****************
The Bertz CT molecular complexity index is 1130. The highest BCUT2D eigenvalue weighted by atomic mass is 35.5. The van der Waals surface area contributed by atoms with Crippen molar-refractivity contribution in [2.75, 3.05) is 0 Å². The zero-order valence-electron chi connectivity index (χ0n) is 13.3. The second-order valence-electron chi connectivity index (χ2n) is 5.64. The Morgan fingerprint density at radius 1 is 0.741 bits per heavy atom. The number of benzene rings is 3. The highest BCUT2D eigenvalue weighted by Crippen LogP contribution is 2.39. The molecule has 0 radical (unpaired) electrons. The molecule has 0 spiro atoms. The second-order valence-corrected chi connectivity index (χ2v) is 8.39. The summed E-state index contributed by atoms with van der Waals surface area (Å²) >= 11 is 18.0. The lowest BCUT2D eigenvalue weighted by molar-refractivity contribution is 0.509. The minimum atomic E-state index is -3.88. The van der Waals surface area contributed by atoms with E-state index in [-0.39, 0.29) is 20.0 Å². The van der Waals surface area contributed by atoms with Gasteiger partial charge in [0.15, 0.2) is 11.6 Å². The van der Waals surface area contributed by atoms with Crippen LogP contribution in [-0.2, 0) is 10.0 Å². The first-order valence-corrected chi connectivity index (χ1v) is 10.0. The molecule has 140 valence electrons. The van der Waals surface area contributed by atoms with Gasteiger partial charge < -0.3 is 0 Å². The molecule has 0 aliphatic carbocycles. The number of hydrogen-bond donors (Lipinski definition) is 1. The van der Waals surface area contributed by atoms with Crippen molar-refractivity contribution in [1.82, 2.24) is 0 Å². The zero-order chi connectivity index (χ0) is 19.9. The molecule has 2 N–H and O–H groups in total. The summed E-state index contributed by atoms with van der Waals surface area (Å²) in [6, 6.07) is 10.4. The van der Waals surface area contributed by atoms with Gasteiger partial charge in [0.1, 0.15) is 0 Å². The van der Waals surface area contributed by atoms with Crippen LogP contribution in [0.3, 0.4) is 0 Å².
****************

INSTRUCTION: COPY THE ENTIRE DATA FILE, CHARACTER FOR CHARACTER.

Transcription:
The Bertz CT molecular complexity index is 1130. The highest BCUT2D eigenvalue weighted by atomic mass is 35.5. The van der Waals surface area contributed by atoms with Crippen molar-refractivity contribution in [2.75, 3.05) is 0 Å². The zero-order valence-electron chi connectivity index (χ0n) is 13.3. The second-order valence-electron chi connectivity index (χ2n) is 5.64. The Morgan fingerprint density at radius 1 is 0.741 bits per heavy atom. The number of benzene rings is 3. The highest BCUT2D eigenvalue weighted by Crippen LogP contribution is 2.39. The molecule has 0 radical (unpaired) electrons. The molecule has 0 spiro atoms. The second-order valence-corrected chi connectivity index (χ2v) is 8.39. The summed E-state index contributed by atoms with van der Waals surface area (Å²) >= 11 is 18.0. The lowest BCUT2D eigenvalue weighted by molar-refractivity contribution is 0.509. The minimum atomic E-state index is -3.88. The van der Waals surface area contributed by atoms with E-state index in [-0.39, 0.29) is 20.0 Å². The van der Waals surface area contributed by atoms with Gasteiger partial charge in [0.15, 0.2) is 11.6 Å². The van der Waals surface area contributed by atoms with Crippen LogP contribution in [-0.2, 0) is 10.0 Å². The first-order valence-corrected chi connectivity index (χ1v) is 10.0. The molecule has 140 valence electrons. The van der Waals surface area contributed by atoms with Gasteiger partial charge < -0.3 is 0 Å². The molecule has 0 aliphatic carbocycles. The number of hydrogen-bond donors (Lipinski definition) is 1. The van der Waals surface area contributed by atoms with Crippen molar-refractivity contribution in [1.82, 2.24) is 0 Å². The zero-order chi connectivity index (χ0) is 19.9. The molecule has 2 N–H and O–H groups in total. The summed E-state index contributed by atoms with van der Waals surface area (Å²) in [6, 6.07) is 10.4. The van der Waals surface area contributed by atoms with Gasteiger partial charge in [0.1, 0.15) is 0 Å². The van der Waals surface area contributed by atoms with Crippen LogP contribution in [0.3, 0.4) is 0 Å².